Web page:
The last need I'll mention today crying out for attention is the need for experiences of service which open the heart.. We live in a time of increasing fear and suspicion of the unknown other. Our television set can show us their faces being arrested but it cannot reveal their character. I see a growing distrust, a growing desire to isolate ourselves rather than opening to connection with the other and finding out who they are.

The Unitarian Church in Oakland, my religious home in California, provided space for a homeless shelter during the winter months. Members of the congregation volunteered to serve breakfast to our guests so they would have at least one decent meal that day. It allowed the members of the church a point of contact with the reality of the homeless people. Some were difficult to deal with. Yet others touched our hearts. I remember particularly well one fellow who always helped in the kitchen - a caring soul whose inept choice of deceitful companions cost him his home. Others in the shelter inspired us with their dedication towards making a new start in their lives. We were making a big positive difference in their lives.

In the absence of the experience of the humanity of inner city youth growing up in a culture of nihilism, trying to find meaning in a pessimistic hopeless world that seems only to be getting worse and worse, we can decide write them off as human waste. In the absence of the understanding of the exploitation of colonialism and its damaging effects on the character of the people of Africa; In the absence of the campesino's experience of grinding rural poverty farming depleted soils, we can dismiss them as casualties of their unchecked reproduction.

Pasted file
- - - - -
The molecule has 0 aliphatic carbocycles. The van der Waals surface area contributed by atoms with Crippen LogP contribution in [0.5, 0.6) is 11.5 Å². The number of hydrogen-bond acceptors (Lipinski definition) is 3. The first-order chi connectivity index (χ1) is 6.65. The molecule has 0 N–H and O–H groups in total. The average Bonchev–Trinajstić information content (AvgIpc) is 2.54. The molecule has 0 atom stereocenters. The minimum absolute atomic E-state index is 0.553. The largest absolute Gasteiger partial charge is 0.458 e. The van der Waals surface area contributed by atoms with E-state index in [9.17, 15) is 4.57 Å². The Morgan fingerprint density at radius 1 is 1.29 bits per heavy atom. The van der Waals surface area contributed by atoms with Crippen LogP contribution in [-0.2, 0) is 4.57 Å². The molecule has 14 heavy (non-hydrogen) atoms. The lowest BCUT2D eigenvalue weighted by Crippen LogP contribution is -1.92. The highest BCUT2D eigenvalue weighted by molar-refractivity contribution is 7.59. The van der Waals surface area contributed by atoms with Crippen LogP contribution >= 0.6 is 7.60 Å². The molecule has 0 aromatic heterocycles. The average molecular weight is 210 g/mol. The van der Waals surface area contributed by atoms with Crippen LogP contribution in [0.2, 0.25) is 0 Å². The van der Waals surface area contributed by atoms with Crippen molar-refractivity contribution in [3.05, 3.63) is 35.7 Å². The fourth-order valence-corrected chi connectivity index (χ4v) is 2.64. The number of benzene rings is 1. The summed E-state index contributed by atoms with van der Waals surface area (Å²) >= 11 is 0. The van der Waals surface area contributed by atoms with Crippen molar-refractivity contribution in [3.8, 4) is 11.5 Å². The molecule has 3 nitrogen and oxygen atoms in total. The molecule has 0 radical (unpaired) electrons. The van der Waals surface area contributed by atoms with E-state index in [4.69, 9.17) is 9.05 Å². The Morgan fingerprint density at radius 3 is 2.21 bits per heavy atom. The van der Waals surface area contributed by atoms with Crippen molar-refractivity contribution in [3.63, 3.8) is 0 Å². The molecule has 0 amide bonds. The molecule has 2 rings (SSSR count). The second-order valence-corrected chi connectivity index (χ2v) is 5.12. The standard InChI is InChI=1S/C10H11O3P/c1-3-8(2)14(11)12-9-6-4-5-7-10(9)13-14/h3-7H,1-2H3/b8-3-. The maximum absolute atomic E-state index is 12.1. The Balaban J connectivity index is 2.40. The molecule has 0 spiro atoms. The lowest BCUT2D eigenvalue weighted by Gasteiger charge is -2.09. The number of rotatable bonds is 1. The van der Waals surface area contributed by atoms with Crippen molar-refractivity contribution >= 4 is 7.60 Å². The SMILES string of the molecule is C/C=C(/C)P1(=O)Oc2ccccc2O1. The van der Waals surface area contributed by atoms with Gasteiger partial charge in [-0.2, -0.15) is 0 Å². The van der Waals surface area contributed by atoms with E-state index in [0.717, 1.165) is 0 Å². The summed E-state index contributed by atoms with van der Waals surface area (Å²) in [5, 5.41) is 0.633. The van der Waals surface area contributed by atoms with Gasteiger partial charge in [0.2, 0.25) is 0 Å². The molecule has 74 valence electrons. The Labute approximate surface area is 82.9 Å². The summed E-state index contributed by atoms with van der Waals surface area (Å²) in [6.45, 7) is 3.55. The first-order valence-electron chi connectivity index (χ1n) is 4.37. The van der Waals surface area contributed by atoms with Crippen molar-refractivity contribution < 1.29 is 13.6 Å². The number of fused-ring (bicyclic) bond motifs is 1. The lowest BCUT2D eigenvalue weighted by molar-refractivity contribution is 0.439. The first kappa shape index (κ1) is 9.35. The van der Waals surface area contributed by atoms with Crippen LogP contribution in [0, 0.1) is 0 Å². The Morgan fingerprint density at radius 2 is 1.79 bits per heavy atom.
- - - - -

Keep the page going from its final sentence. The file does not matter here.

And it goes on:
An authentic experience of service to others reveals our common humanity in a way that opens our hearts and hands. The experiential connection to the other through personal contact can open the experience of connection to the whole of humanity. An experience of connection also called agape, or transpersonal love.

The first commandment ,to love the Lord your God with all your heart and strength, originates in an experience of this expansive love. It is a feeling of connection with all of humanity - even all of creation - even all of the universe. In our U.U. religious tradition, the path to this experience of transpersonal love is often found in social action and service. It can also be found through the inward experience of one's body. In can also be found in experiences of devotion and praise. It can also be found while reading a great book, trying to express one's experience as a line of poetry, holding a brush to a canvass, and playing a musical instrument. There is no limit to the number of doors that open the way of the spirit of love.